It's a kind of 'Open Source 1.1'. Developers are springing up who build install stacks for open source products like the Drupal Web CMS
or Alfresco's Enterprise CMS
; offering packaged versions which automate and greatly simplify the initial deployment, or offer various usability augmentations to these powerful but often occasionally less polished products.
Open source being repackaged in this fashion is something we have covered before -- SpikeSource
are in this line of business. Bitnami though, they're taking things up a notch, introducing some welcome competition.And now we have a new player in this market, one which has been quietly beavering away on stacks for open source products for some time, compiling a small arsenal of packages which are likely to find favor with those who are attracted by the potential of open source, but put off by the often unfriendly implementation process.
BitNami build stacks for open source content management, document management, Wiki and blogging applications. The stacks are freely available, and are especially geared towards easing the install and config process for such products.
Their portfolio already includes stacks for WordPress, Joomla, Roller, Liferay, DocuWiki and MediaWiki; and tomorrow will see the launch of their installation stack for KnowledgeTree (following the launch of KnowledgeTree 3.5 today).
Erica Brescia of BitNami took time to talk to CMSWire about what exactly BitNami do, what they have on offer, and, most important of all, why you are going to fall in love with their products.
: So you offer stacks for open source for free. How kind of you. What's your angle?
: We're currently just focused on building the stacks and getting as many people using them as possible. In the future, we will be providing support and services around them, but the stacks themselves will always remain free to use.
: Where are you based? Where did you come from? What's the history behind BitNami?
: I am based in Seville, most of the time. We say that I am based on a plane because I jump back and forth [to San Francisco] a lot.
We were founded in 2003 by Daniel Lopez Ridruejo. We started with one product, our cross-platform installation tool, BitRock InstallBuilder. We then moved into 'custom stacks' when we saw that there was a huge need for simplification on the installation side of open source software.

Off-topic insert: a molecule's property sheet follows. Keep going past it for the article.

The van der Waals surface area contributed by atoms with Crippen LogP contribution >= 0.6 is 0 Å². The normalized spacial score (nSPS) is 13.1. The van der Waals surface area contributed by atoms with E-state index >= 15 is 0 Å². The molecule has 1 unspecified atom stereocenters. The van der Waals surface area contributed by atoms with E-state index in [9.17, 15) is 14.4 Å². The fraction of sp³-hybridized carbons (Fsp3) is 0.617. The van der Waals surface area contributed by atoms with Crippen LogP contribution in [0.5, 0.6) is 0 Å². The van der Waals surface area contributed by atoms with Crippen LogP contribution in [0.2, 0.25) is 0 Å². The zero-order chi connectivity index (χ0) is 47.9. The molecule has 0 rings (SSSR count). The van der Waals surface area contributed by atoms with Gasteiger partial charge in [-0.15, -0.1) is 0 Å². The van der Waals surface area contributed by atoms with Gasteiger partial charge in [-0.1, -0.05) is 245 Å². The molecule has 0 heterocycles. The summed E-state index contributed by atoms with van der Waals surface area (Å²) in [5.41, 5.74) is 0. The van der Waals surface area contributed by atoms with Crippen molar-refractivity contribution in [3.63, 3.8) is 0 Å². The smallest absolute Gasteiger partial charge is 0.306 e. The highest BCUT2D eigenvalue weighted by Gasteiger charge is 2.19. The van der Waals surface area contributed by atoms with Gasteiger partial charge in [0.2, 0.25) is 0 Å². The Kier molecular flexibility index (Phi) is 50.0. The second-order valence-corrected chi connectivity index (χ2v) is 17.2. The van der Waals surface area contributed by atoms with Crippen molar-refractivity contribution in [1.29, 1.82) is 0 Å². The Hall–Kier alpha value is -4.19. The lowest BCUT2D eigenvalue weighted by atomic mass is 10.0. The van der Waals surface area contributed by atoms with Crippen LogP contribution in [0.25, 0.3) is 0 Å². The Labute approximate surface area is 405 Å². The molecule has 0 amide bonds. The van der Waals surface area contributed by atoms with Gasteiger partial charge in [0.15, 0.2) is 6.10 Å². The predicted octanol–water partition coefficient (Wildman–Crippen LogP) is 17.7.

There was a lot of great software available, but people didn't know how (or want to know) how to install and configure Apache, MySQL, PHP, etc, just to test out a new app. Our company (BitRock) has a lot of experience in the packaging space, as we have clients such as MySQL, SugarCRM, JasperSoft and Pentaho shipping customized stacks.
: Let's talk about BitNami's Joomla! stack, for instance. It contains an installer, but what else is in there? Different interface? Ajax-enabled? Why should I download your stack?
: The idea is to provide software stacks that are as easy to install as possible, so that anyone can get a web-based application such as Joomla! up and running in just a few minutes. We don't currently provide a separate interface or other functionality on top of the stacks.
The installer does make it much, much easier to get the apps up and running though. All of the configuration is taken care of during the install. For example, with the WordPress stack, it even captures your email and the name of your blog, so you can start posting as soon as you are done installing.
: Who do you see as your competitors in your field?
: Well, what we are doing is very similar to what SpikeSource
is doing with their certified stacks, only we are supporting more apps, on more platforms, with an easier installation process.
: What's in store for the future?
: We are going to be releasing several new stacks, as well as keeping up with new releases of existing stacks, over the next few months. We'll also be releasing integrated 'suite' stacks in the near future. They will integrate applications commonly used together to provide one complete package.
We will also be focused on building more of a community around BitNami, so that people outside of our group can get involved in the project
: Oh Yeah? Integrated suites? What kinds of apps are we talking about here?
: Not sure that I can give too many details yet.
: Don't worry. You can tell us. We won't tell anyone. It'll just be our little secret...
: I can tell you that they'll be focused on making developers' lives easier. And that no one has released a stack with the combinations we are looking at yet. We plan on building the stacks that people most commonly request. We just added a voting feature to the site, and we will be relying on those votes to decide which stacks would be the most useful for people. If people have an opinion, we'd love it if they would take a second to vote. We will be releasing a stack for KnowledgeTree
tomorrow [...and reports reach me that a BitNami Alfresco stack is in the pipeline – Ed.].
Are you intrigued by the BitNami story? If so, visit the BitNami site
to download your OSS stack of choice.